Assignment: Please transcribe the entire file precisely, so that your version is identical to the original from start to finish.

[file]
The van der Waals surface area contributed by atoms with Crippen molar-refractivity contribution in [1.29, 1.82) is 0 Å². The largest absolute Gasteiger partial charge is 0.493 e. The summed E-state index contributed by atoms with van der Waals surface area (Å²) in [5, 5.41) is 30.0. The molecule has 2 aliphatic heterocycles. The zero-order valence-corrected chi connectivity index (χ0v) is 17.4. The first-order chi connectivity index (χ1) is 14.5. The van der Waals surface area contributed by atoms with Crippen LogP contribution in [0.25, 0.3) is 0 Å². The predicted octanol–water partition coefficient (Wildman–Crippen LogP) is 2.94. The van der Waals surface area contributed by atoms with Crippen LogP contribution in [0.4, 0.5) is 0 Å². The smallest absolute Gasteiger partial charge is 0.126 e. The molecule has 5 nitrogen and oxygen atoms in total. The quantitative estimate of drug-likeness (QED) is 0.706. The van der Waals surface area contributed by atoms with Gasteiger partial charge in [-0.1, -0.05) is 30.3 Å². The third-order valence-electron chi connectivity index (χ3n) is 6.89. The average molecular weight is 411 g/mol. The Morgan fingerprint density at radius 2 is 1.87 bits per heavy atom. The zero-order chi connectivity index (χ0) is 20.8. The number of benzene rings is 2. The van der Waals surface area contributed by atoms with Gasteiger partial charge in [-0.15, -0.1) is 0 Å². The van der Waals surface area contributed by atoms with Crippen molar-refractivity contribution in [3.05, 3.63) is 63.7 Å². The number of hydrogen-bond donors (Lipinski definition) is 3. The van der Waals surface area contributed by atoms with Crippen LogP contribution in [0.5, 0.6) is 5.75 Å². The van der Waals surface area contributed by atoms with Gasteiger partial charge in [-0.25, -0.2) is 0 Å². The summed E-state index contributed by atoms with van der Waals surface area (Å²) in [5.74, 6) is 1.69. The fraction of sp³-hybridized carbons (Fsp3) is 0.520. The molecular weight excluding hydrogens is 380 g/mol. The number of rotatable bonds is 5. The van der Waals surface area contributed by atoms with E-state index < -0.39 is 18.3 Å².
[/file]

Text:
The van der Waals surface area contributed by atoms with Crippen molar-refractivity contribution in [1.29, 1.82) is 0 Å². The largest absolute Gasteiger partial charge is 0.493 e. The summed E-state index contributed by atoms with van der Waals surface area (Å²) in [5, 5.41) is 30.0. The molecule has 2 aliphatic heterocycles. The zero-order valence-corrected chi connectivity index (χ0v) is 17.4. The first-order chi connectivity index (χ1) is 14.5. The van der Waals surface area contributed by atoms with Crippen LogP contribution in [0.25, 0.3) is 0 Å². The predicted octanol–water partition coefficient (Wildman–Crippen LogP) is 2.94. The van der Waals surface area contributed by atoms with Crippen LogP contribution in [0.4, 0.5) is 0 Å². The smallest absolute Gasteiger partial charge is 0.126 e. The molecule has 5 nitrogen and oxygen atoms in total. The quantitative estimate of drug-likeness (QED) is 0.706. The van der Waals surface area contributed by atoms with Gasteiger partial charge in [-0.1, -0.05) is 30.3 Å². The third-order valence-electron chi connectivity index (χ3n) is 6.89. The average molecular weight is 411 g/mol. The Morgan fingerprint density at radius 2 is 1.87 bits per heavy atom. The zero-order chi connectivity index (χ0) is 20.8. The number of benzene rings is 2. The van der Waals surface area contributed by atoms with Gasteiger partial charge in [-0.15, -0.1) is 0 Å². The van der Waals surface area contributed by atoms with Crippen molar-refractivity contribution in [3.05, 3.63) is 63.7 Å². The number of hydrogen-bond donors (Lipinski definition) is 3. The van der Waals surface area contributed by atoms with Crippen LogP contribution in [0.5, 0.6) is 5.75 Å². The van der Waals surface area contributed by atoms with Gasteiger partial charge in [-0.25, -0.2) is 0 Å². The summed E-state index contributed by atoms with van der Waals surface area (Å²) in [5.74, 6) is 1.69. The fraction of sp³-hybridized carbons (Fsp3) is 0.520. The molecular weight excluding hydrogens is 380 g/mol. The number of rotatable bonds is 5. The van der Waals surface area contributed by atoms with E-state index < -0.39 is 18.3 Å².